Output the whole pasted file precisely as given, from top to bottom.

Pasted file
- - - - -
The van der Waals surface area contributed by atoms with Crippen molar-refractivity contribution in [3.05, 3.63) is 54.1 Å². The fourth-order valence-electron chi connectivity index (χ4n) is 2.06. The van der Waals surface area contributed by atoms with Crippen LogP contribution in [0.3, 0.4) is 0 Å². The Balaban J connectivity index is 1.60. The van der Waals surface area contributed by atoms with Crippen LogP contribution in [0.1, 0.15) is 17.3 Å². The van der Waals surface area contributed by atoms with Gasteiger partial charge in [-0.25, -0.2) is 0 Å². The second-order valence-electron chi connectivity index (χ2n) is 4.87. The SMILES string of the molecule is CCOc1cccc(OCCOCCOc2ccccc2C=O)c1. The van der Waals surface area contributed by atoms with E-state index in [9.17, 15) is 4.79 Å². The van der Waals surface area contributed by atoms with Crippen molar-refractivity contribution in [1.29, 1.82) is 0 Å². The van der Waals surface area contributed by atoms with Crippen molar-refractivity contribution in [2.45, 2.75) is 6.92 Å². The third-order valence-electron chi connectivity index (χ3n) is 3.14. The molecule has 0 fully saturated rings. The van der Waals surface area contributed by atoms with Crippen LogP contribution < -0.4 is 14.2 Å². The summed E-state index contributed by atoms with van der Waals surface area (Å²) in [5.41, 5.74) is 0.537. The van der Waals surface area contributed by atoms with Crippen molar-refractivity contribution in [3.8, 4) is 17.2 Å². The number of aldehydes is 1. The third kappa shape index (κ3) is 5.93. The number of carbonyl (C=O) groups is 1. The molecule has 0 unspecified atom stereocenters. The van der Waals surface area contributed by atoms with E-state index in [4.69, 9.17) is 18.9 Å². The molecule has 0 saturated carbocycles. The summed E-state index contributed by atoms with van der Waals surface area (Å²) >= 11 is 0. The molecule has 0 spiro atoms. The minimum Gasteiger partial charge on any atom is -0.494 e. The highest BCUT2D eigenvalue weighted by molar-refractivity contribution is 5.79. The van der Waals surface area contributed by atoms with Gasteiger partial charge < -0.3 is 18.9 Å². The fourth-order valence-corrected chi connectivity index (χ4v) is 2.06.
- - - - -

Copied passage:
The van der Waals surface area contributed by atoms with Crippen molar-refractivity contribution in [3.05, 3.63) is 54.1 Å². The fourth-order valence-electron chi connectivity index (χ4n) is 2.06. The van der Waals surface area contributed by atoms with Crippen LogP contribution in [0.3, 0.4) is 0 Å². The Balaban J connectivity index is 1.60. The van der Waals surface area contributed by atoms with Crippen LogP contribution in [0.1, 0.15) is 17.3 Å². The van der Waals surface area contributed by atoms with Gasteiger partial charge in [-0.25, -0.2) is 0 Å². The second-order valence-electron chi connectivity index (χ2n) is 4.87. The SMILES string of the molecule is CCOc1cccc(OCCOCCOc2ccccc2C=O)c1. The van der Waals surface area contributed by atoms with E-state index in [9.17, 15) is 4.79 Å². The van der Waals surface area contributed by atoms with Crippen molar-refractivity contribution in [1.29, 1.82) is 0 Å². The van der Waals surface area contributed by atoms with Crippen molar-refractivity contribution in [2.45, 2.75) is 6.92 Å². The third-order valence-electron chi connectivity index (χ3n) is 3.14. The molecule has 0 fully saturated rings. The van der Waals surface area contributed by atoms with Crippen LogP contribution < -0.4 is 14.2 Å². The summed E-state index contributed by atoms with van der Waals surface area (Å²) in [5.41, 5.74) is 0.537. The van der Waals surface area contributed by atoms with Crippen molar-refractivity contribution in [3.8, 4) is 17.2 Å². The number of aldehydes is 1. The third kappa shape index (κ3) is 5.93. The number of carbonyl (C=O) groups is 1. The molecule has 0 unspecified atom stereocenters. The van der Waals surface area contributed by atoms with E-state index in [4.69, 9.17) is 18.9 Å². The molecule has 0 saturated carbocycles. The summed E-state index contributed by atoms with van der Waals surface area (Å²) >= 11 is 0. The molecule has 0 spiro atoms. The minimum Gasteiger partial charge on any atom is -0.494 e. The highest BCUT2D eigenvalue weighted by molar-refractivity contribution is 5.79. The van der Waals surface area contributed by atoms with Gasteiger partial charge < -0.3 is 18.9 Å². The fourth-order valence-corrected chi connectivity index (χ4v) is 2.06.